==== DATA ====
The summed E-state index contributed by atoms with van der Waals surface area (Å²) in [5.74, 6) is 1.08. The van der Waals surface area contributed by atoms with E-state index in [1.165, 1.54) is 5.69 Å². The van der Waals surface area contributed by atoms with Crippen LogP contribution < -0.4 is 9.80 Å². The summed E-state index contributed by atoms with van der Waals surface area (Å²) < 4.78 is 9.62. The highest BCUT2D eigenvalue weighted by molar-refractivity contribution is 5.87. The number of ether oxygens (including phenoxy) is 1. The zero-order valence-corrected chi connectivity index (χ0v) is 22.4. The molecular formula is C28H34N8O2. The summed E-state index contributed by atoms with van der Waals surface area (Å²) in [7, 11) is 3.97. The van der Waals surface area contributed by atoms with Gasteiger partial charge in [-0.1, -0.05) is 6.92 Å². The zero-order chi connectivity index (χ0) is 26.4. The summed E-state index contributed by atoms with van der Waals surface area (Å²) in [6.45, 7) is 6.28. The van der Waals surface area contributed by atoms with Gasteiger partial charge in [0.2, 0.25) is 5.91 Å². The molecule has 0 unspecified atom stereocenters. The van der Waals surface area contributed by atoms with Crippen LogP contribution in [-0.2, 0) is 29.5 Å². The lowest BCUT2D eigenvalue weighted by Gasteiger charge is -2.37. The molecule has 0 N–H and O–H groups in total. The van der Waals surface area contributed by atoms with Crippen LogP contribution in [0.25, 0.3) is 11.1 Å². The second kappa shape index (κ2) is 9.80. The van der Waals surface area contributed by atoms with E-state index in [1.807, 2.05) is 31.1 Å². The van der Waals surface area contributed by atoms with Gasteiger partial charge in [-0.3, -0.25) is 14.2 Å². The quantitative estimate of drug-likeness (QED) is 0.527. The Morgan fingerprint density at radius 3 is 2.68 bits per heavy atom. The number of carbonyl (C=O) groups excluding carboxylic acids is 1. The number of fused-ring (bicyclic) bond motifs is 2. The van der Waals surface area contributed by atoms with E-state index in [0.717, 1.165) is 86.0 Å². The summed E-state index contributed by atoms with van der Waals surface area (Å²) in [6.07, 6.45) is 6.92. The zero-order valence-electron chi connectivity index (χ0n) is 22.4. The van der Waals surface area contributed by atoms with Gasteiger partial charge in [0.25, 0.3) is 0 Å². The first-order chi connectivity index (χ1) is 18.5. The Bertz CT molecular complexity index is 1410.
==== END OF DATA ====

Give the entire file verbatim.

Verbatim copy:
The summed E-state index contributed by atoms with van der Waals surface area (Å²) in [5.74, 6) is 1.08. The van der Waals surface area contributed by atoms with E-state index in [1.165, 1.54) is 5.69 Å². The van der Waals surface area contributed by atoms with Crippen LogP contribution < -0.4 is 9.80 Å². The summed E-state index contributed by atoms with van der Waals surface area (Å²) < 4.78 is 9.62. The highest BCUT2D eigenvalue weighted by molar-refractivity contribution is 5.87. The number of ether oxygens (including phenoxy) is 1. The zero-order valence-corrected chi connectivity index (χ0v) is 22.4. The molecular formula is C28H34N8O2. The summed E-state index contributed by atoms with van der Waals surface area (Å²) in [7, 11) is 3.97. The van der Waals surface area contributed by atoms with Gasteiger partial charge in [-0.1, -0.05) is 6.92 Å². The zero-order chi connectivity index (χ0) is 26.4. The summed E-state index contributed by atoms with van der Waals surface area (Å²) in [6.45, 7) is 6.28. The van der Waals surface area contributed by atoms with Gasteiger partial charge in [0.2, 0.25) is 5.91 Å². The molecule has 0 unspecified atom stereocenters. The van der Waals surface area contributed by atoms with Crippen LogP contribution in [-0.2, 0) is 29.5 Å². The lowest BCUT2D eigenvalue weighted by Gasteiger charge is -2.37. The molecule has 0 N–H and O–H groups in total. The van der Waals surface area contributed by atoms with Crippen LogP contribution in [0.25, 0.3) is 11.1 Å². The second kappa shape index (κ2) is 9.80. The van der Waals surface area contributed by atoms with E-state index in [1.807, 2.05) is 31.1 Å². The van der Waals surface area contributed by atoms with Gasteiger partial charge in [-0.3, -0.25) is 14.2 Å². The quantitative estimate of drug-likeness (QED) is 0.527. The Morgan fingerprint density at radius 3 is 2.68 bits per heavy atom. The number of carbonyl (C=O) groups excluding carboxylic acids is 1. The number of fused-ring (bicyclic) bond motifs is 2. The van der Waals surface area contributed by atoms with E-state index in [0.717, 1.165) is 86.0 Å². The summed E-state index contributed by atoms with van der Waals surface area (Å²) in [6.07, 6.45) is 6.92. The zero-order valence-electron chi connectivity index (χ0n) is 22.4. The van der Waals surface area contributed by atoms with Gasteiger partial charge in [0.25, 0.3) is 0 Å². The first-order chi connectivity index (χ1) is 18.5. The Bertz CT molecular complexity index is 1410.